As reported previously, developing new ESG and climate disclosure requirements (including those relating to supply chains impacts) is one of the SEC’s key priorities, and there have been indications that proposed rule-making on the issue may be imminent. The topic was once again raised by SEC Commissioner Allison Herren Lee this week at the 2021 ESG Disclosure Priorities Event. In her remarks, Commissioner Lee indicated that the SEC is working on a proposed rule on ESG disclosures and reiterated that current regulations do not provide the investor community with adequate information. She then addressed common misconceptions about current SEC regulations and explained why they do not sufficiently address ESG and climate impacts.
First, Lee clarified that public disclosures are not automatically required simply because a fact is material — a specific duty to disclose needs to exist in order to trigger a disclosure requirement for specific material facts. Therefore, under the current regulations, she believes disclosure of climate and ESG matters is only required when collateral to something else disclosed by the company, e.g., in order to ensure that the other disclosure is not misleading.
Second, Lee pointed out that, although many assume that climate and ESG disclosures are already being made to the extent required under current regulations, in many cases this is not true and material information is frequently omitted. Lee explained that initially, materiality determinations are usually made by management which typically employs higher materiality thresholds than do investors. When the auditors and legal counsel review management’s determinations, they also do not necessarily understand investor expectations. In addition, lawyers and accountants have an economic and psychological incentive to agree with management, particularly on close cases. At the same time, Lee pointed out that cases of withheld material information are difficult to police because the omitted information often is not known to the SEC. Therefore, absent a specific climate and ESG disclosure regime, investors may never obtain the ESG and climate impact related information they need to make informed investment and voting decisions. Lee emphasized that, despite the common misconception that the SEC only requires the disclosure of material information, under the law the SEC can require disclosure of any information if it determines that doing so is in the public interest and for the protection of investors.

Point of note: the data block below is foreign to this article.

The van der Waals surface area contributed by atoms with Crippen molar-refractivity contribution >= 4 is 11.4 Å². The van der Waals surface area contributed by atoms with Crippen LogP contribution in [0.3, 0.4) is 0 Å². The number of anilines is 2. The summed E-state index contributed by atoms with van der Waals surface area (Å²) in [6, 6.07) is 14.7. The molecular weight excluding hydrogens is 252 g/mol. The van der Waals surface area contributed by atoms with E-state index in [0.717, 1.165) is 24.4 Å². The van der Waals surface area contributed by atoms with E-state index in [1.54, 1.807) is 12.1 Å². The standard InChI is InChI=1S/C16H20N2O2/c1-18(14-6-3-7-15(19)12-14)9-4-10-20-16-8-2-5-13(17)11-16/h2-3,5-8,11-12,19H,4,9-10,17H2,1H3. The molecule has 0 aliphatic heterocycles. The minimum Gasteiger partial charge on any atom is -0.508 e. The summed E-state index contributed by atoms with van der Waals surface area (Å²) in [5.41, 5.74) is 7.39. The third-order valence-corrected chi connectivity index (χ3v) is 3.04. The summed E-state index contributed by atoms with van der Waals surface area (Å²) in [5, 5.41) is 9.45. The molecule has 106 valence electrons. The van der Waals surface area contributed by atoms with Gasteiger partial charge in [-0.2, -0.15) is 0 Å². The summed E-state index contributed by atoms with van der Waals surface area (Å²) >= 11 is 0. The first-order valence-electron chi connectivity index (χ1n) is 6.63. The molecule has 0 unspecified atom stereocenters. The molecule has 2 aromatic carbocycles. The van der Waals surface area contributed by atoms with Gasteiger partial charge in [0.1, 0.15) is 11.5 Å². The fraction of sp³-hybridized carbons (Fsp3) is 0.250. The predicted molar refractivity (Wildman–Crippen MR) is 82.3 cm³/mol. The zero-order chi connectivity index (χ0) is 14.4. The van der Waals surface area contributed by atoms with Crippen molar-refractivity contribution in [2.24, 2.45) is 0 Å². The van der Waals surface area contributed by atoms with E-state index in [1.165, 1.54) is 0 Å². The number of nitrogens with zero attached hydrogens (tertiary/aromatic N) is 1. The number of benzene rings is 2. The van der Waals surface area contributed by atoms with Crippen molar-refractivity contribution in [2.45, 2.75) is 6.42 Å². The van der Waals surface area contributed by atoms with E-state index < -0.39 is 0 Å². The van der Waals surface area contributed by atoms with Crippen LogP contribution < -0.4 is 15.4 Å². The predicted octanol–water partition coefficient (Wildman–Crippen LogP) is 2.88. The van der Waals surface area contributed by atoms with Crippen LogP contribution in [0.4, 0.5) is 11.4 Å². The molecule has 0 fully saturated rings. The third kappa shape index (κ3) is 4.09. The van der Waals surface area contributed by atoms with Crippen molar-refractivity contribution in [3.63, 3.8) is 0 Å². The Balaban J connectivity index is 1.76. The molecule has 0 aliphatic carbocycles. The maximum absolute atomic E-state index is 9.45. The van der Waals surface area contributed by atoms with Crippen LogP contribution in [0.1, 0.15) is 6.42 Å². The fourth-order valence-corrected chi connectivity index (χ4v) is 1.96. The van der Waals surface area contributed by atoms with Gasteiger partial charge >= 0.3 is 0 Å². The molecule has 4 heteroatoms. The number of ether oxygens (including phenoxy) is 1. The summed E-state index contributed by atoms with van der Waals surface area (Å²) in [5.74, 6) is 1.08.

Finally, Lee reiterated that climate and ESG issues are material to investors even though they may also have political and social significance. She has specifically asked the accounting community for input on climate and ESG disclosure rules that are under development.
The prospect of SEC disclosure requirements specific to corporate climate and ESG impacts of corporate supply chains further increases the risk to companies who have not yet developed risk-based responsible sourcing, sustainability and ESG compliance programs. Companies are well-advised to consider the efficacy of current policies, procedures, and other program elements to cover the risk of climate, social, and governance failures both in supply chains and in broader business operations.